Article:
We have all kinds of labor laws allegedly for the purpose of “protecting workers.” And these laws are growing like a cancer, hampering job creation and maintenance as they do. For example, the New Jersey Star-Ledger lauded a state Supreme Court ruling that upheld a man’s lawsuit against his employer for firing him because he was divorced, effectively making it illegal for “a worker [to] be fired or discriminated against because they are separated from or divorcing their spouse.” In Go N.J.: Your creepy boss can't fire you over a divorce, the Star-Ledger writes:
Divorce is bad enough all on its own. But if a creepy boss fires you for it, you ought to have a right to sue his pants off. That right is now affirmed in the Garden State.
Granted, the boss of the Millville Rescue Squad had cause for concern. The plaintiff, Robert Smith, was married to another member of the squad when the marriage hit the skids. Smith, it turns out, had an affair with another co-worker and his wife found out.
But CEO John Redden went overboard. He insisted that Smith find a way to reconcile with his wife to prevent this mess from interfering with their work. Seven months later, Smith told him that the reconciliation was hopeless, and Redden fired him.
The three people involved, it turned out, did not actually do anything that interfered with their work. “[CEO John] Redden, it seems, assumed the worst and fired Smith on the basis of a stereotype,” the Star-Ledger writes. “That amounts to firing Smith for being divorced, and that's a no-no.”
How many people are actually fired for being divorced? On the face of it, this looks like the nanny state running wild. And it is. In the future, some future boss who fears personal conflicts caused by love triangles among his workforce will have to concoct some rationalization for the firing rather than be upfront about it. But these sorts of micro-managing by “big government” requires exactly that kind of dishonesty in order for an employer to do what he has every right to do in the first place—terminate an employee for any reason he chooses. This ruling is what we get once we start down the road of outlawing private discrimination. It starts with legitimate concerns over objectively irrational and immoral discrimination, such as racial discrimination, and inevitably expands to outlaw so much discrimination that we find ourselves increasingly unable to live by our own judgement regarding our private associations.
I’ve written a lot about the unfairness of labor laws, and how it’s none of a legitimate—i.e., rights-protecting—government’s business to interfere in labor management contracts unless fraud or breach-of-contract or contractual mediation and the like is involved. I take seriously the First Amendment, which explicitly and absolutely protects freedom of association within the context of inalienable individual rights. But this case got me thinking: So-called labor laws are bad in another way; they are completely one-sided, violating the principle of equal protection of the law supposedly guaranteed by the Fifth and Fourteenth Amendments.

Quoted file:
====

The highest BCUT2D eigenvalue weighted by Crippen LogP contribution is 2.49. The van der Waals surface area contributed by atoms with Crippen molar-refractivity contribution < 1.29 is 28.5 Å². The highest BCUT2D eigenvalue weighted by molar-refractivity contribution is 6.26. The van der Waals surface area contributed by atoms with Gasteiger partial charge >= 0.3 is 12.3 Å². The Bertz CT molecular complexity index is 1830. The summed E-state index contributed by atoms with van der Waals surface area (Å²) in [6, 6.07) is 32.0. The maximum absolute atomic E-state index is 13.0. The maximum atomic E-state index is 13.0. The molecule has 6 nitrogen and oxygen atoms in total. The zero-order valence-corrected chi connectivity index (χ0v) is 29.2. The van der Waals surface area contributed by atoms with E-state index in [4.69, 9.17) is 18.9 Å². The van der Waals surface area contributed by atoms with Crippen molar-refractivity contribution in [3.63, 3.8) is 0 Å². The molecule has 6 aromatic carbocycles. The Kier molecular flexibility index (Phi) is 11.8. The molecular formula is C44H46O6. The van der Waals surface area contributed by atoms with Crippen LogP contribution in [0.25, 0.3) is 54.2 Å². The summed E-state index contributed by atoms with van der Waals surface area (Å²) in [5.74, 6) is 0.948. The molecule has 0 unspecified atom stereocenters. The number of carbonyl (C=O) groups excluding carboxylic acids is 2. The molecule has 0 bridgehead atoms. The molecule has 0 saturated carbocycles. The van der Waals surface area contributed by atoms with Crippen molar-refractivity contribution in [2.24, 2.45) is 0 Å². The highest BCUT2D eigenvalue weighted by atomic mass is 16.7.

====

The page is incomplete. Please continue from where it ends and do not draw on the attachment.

True, if Smith’s firing went down exactly as described in this editorial, it is unfair. But, here’s my question: If the tables are turned and the worker quits because his boss got a divorce—or, for that matter, over his own divorce—should the boss be able to sue the worker? What if, rather than being fired, Smith quit because of some other employee’s divorce?
Related, an employer can be sued (or worse) if he fires a worker because of gender or race. What if the worker quits because he doesn’t like his new boss’s race or gender?
The problem with all of these so-called “workers rights” laws is that they contain an embedded double-standard. Take minimum wage laws. If an employer hires a worker for less that minimum wage, only the employer gets punished. The worker not only gets off scot-free. Worse, the worker is often rewarded monetarily with back wages and the like, even though he agreed to work for the lower wage; i.e., he is as much of a lawbreaker for accepting the job for an outlawed wage as the employer is for creating it. Same with government-mandated overtime pay rules. Since no worker is ever forced to fill a job position, isn’t the worker equally guilty of breaking the law if a wage law is broken?
The government shouldn’t be involved in dictating terms of agreement between employers and employees. Employers and job-seekers should be free to make their own terms of employment without government interference. And the employer should be able to fire a worker for any reason at any time, and the worker should be able to quit for any reason at any time—consistent with their mutual prior agreement. Yes, either should be able to sue if the other breaches contract. And the government should get involved in cases of fraud. Otherwise, government should keep its aggressive, coercive law-making hands off.
But if the government is going to impose labor laws, shouldn’t these laws at least be enforced impartially and equally? If a minimum wage or anti-discrimination law is violated, shouldn’t all guilty parties be subject to the prescribed penalties? I wonder what would become of all of these labor laws that target only employers if such laws were actually enforced impartially, as in equal protection under the law?
“Greed” is a Two-Way Street